The United States Department of Energy (DOE) recently announced that researchers at the Lawrence Livermore National Laboratory (LLNL) have made a major nuclear energy breakthrough. For the first time in human history, scientists were able to achieve fusion ignition, an enormous hurdle in the efforts to develop a truly clean, abundant, and renewable energy source.
Nuclear fusion, in the simplest terms, is when two atoms combine and create a heavier atom. Through this process, a massive amount of energy is created in the form of heat, without greenhouse gas emissions, radioactive waste, or the use of fossil fuels.
The process of nuclear fusion has been understood theoretically for more than a century. It is the process by which stars are powered. The energy emitted from stars, like our sun, as a result of this process is what creates the conditions that make life possible on earth. Though the energy generated by nuclear fusion from the sun is literally ubiquitous, catalyzing the process in a laboratory setting has evaded scientists in the 60 years of a concerted effort to find a solution.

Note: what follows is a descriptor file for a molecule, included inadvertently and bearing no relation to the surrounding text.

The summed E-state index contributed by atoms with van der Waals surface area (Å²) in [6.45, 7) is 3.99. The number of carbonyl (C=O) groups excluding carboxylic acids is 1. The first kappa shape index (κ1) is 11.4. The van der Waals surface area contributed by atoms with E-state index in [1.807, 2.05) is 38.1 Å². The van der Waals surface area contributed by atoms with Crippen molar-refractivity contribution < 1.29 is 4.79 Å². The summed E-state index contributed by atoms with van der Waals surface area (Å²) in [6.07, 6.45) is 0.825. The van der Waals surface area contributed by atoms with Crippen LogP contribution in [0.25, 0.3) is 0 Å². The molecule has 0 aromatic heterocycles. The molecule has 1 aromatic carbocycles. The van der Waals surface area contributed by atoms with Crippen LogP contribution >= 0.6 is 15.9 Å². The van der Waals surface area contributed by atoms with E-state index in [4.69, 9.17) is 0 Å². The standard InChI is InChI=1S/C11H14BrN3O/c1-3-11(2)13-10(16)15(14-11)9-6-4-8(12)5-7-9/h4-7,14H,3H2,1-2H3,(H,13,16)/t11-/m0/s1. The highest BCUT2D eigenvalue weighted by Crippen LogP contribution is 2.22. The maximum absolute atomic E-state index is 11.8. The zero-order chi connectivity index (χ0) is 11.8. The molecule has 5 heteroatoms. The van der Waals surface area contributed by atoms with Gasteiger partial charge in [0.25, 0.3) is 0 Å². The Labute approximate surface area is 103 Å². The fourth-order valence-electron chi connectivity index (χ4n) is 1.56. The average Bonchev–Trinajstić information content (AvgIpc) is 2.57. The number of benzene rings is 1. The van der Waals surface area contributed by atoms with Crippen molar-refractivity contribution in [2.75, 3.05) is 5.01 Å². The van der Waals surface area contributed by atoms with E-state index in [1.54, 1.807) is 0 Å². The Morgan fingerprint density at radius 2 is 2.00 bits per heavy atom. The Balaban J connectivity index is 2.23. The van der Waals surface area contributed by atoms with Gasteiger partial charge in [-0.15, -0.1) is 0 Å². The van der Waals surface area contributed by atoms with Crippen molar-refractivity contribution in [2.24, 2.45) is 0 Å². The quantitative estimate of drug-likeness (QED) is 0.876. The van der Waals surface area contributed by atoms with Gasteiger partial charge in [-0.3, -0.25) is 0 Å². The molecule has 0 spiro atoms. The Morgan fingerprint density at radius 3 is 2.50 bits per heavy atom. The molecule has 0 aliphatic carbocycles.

On Dec. 5, however, a breakthrough was made. Scientists at the LLNL utilized 192 lasers to induce fusion between two atoms, also called ignition, and observed a net increase in energy as a result. That is, more energy was created from the fusion than necessary to induce the reaction. The feat was called a “landmark achievement” and a “milestone that will undoubtedly spark even more discovery” by U.S. Secretary of Energy Jennifer M. Granholm. Director of the LLNL, Dr. Kim Budil, called the effort to induce fusion “one of the most significant scientific challenges ever tackled by humanity,” and said that achieving it is “a triumph of science, engineering, and most of all, people”.
The implications of the discovery outside of the laboratory could be paradigm-shifting for both the energy and national security sectors. However, it will likely be decades before the process can be commercialized, made cost-effective, and implemented in the real world. Nonetheless, it is a monumental feat of human achievement and a leap forward for humanity.
(Photo Credit: Lawrence Livermore National Laboratory)